In the midst of a pandemic and with most public schools still closed to students, San Francisco has announced plans to rename about a third of its schools. The schools being renamed include several named for former U.S. Presidents including Abraham Lincoln and George Washington:
A third of San Francisco public schools could see their names changed as officials push to replace “inappropriate” ones honoring presidents, writers, generals and even Sen. Dianne Feinstein…
Those names on the school buildings, including Lincoln, Washington and Jefferson, that have connections to slavery, genocide or oppression should be changed, according to a committee recommendation heading to the school board…
The principal of Commodore Sloat, Fowzigiah Abdolcader, notified parents Wednesday of the need to come up with a new name, because John D. Sloat was a colonizer who “claimed/stole” California from Mexico, according to the committee…
[Dianne Feinstein Elementary] made the list because, as mayor in 1986, Feinstein reportedly replaced a vandalized Confederate flag, one of several historic flags flying in front of City Hall at the time.
Putting aside that we’re talking about taking the names of former U.S. presidents off public schools, some parents were just amazed that the school board had time for this in the midst of the pandemic:
“Principals are devoting resources to this,” said parent Jonathan Alloy, whose children attend Commodore Sloat, one of the schools on the list. “We’re being presented with it as a fait accompli.”…
“We’re not actually helping disadvantaged children by changing the name of the school they can’t attend,” he said.
Today, Mayor London Breed issued a statement joining with those parents and calling the focus on renaming schools “offensive.” Here’s what Mayor Breed said:
Schools have been allowed to open in San Francisco under public health orders issued at the beginning of September and while many private schools are open today, our public schools have still not yet made a firm plan to open. Parents are frustrated and looking for answers. The achievement gap is widening as our public schools kids are falling further behind every single day…I know there are tough choices to be made, but the School District and the Board of Education need to do what needs to be done to get our kids back in school.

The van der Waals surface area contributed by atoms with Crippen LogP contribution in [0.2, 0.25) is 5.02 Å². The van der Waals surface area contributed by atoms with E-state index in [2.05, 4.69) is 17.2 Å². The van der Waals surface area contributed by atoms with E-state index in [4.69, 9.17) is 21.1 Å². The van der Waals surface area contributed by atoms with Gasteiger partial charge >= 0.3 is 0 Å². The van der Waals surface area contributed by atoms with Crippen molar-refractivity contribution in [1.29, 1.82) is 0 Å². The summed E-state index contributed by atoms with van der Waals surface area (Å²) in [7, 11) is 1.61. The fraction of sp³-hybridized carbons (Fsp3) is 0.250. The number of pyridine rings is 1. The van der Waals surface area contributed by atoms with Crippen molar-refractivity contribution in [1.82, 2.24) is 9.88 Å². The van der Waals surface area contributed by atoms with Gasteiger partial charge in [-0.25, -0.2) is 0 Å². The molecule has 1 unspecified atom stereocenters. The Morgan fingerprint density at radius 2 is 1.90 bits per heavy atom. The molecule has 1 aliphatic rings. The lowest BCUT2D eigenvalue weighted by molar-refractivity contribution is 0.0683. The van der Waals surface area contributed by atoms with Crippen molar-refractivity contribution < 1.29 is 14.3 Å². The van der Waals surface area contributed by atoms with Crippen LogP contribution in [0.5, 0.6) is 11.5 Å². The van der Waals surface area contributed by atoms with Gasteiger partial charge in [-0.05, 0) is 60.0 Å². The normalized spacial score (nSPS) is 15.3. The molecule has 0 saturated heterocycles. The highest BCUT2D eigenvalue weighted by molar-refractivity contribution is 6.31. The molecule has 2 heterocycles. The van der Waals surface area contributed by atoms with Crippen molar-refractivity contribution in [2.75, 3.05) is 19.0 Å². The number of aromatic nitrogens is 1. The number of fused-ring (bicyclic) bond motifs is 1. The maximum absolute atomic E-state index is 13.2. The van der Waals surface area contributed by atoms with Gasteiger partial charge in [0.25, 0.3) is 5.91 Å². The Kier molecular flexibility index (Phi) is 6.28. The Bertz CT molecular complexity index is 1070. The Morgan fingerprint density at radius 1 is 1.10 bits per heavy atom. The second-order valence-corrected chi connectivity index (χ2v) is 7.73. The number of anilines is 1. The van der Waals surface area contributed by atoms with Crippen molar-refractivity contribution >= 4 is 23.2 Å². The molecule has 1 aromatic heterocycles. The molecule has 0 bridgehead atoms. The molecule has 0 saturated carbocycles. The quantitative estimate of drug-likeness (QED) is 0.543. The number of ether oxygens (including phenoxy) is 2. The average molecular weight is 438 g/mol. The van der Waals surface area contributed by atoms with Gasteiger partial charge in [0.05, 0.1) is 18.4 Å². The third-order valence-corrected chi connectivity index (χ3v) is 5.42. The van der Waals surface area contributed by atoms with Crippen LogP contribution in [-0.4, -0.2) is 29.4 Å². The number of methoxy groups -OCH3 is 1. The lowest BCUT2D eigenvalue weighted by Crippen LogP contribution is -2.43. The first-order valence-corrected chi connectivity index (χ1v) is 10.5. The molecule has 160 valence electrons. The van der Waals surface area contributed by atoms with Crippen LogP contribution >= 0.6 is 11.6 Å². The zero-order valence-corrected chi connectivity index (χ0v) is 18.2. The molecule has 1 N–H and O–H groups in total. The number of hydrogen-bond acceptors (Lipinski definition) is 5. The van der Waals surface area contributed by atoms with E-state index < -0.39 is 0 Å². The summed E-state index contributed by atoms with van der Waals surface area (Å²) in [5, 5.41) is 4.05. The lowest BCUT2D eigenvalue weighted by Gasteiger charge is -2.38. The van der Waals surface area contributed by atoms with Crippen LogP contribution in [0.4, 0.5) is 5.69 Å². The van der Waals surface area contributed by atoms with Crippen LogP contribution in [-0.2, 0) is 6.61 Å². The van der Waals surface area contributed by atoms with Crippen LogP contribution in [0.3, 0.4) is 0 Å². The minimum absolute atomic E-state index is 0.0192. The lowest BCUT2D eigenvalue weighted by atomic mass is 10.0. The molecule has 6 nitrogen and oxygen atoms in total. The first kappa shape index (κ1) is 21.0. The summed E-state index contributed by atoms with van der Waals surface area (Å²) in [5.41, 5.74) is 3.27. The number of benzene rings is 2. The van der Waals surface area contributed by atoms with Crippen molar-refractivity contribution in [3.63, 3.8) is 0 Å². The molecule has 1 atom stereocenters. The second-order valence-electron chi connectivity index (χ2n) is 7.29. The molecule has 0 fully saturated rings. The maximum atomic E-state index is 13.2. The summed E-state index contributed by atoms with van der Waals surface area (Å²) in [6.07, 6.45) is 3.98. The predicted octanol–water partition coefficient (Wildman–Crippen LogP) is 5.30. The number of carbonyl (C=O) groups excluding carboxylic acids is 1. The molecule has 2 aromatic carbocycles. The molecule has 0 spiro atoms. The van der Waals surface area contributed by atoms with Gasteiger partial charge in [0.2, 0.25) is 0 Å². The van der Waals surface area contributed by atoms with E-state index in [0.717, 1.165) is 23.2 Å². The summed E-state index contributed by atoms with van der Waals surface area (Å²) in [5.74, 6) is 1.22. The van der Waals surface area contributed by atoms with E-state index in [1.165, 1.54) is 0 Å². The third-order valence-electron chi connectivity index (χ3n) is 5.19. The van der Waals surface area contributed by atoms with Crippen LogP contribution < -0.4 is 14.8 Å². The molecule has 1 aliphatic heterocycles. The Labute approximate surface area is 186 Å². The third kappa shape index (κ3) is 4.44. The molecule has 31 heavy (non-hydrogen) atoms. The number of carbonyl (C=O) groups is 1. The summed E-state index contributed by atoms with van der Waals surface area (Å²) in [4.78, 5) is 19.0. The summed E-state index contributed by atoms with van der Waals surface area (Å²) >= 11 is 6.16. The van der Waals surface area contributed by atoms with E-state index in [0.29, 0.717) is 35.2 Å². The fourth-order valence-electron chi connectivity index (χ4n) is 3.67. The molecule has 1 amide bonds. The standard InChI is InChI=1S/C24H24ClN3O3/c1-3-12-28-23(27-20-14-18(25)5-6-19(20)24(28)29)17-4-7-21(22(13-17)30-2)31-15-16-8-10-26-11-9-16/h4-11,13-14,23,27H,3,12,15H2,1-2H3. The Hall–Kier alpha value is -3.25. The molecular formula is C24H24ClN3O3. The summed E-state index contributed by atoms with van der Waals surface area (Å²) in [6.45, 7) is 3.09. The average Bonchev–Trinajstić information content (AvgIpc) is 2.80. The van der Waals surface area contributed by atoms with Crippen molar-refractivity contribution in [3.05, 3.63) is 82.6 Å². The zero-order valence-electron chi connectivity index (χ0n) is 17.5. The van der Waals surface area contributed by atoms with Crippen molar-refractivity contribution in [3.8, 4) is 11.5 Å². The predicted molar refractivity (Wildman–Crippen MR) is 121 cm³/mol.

And now, in the midst of this once in a century challenge, to hear that the District is focusing energy and resources on renaming schools — schools that they haven’t even opened — is offensive. It’s offensive to parents who are juggling their children’s daily at-home learning schedules with doing their own jobs and maintaining their sanity. It’s offensive to me as someone who went to our public schools, who loves our public schools, and who knows how those years in the classroom are what lifted me out of poverty and into college. It’s offensive to our kids who are staring at screens day after day instead of learning and growing with their classmates and friends.
Look, I believe in equity. It’s at the forefront of my administration and we’ve made historic investments to address the systemic racism confronting our city. But the fact that our kids aren’t in school is what’s driving inequity in our City. Not the name of a school. We are in a pandemic right now that is forcing us all to prioritize what truly matters. Conversations around school names can be had once the critical work of educating our young people in person is underway. Once that is happening, then we can talk about everything else. Until those doors are open, the School Board and the District should be focused on getting our kids back in the classroom.”
It’s a good statement as far as it goes. San Francisco shouldn’t be wasting time on this while kids are stuck at home. I wish she’d go further and say that the contributions of George Washington, Thomas Jefferson and Abraham Lincoln to our nation’s history deserve recognition as well as criticism. Even poor Dianne Feinstein deserves more respect then she is getting from the panel making these calls. This is the elevation of woke ideology above all else. It might make a few parents feel good but taking Lincoln’s name off a high school isn’t going to improve test scores.
Update: I meant to include this above. The best evidence right now is that schools do not add to the spread of the coronavirus.
Thousands of students and teachers have become sick with the coronavirus since schools began opening last month, but public health experts have found little evidence that the virus is spreading inside buildings, and the rates of infection are far below what is found in the surrounding communities.
This early evidence, experts say, suggests that opening schools may not be as risky as many have feared and could guide administrators as they chart the rest of what is already an unprecedented school year.
Public schools need to reopen everywhere next semester. The plan to accomplish that is what the San Francisco school board should be spending its time on.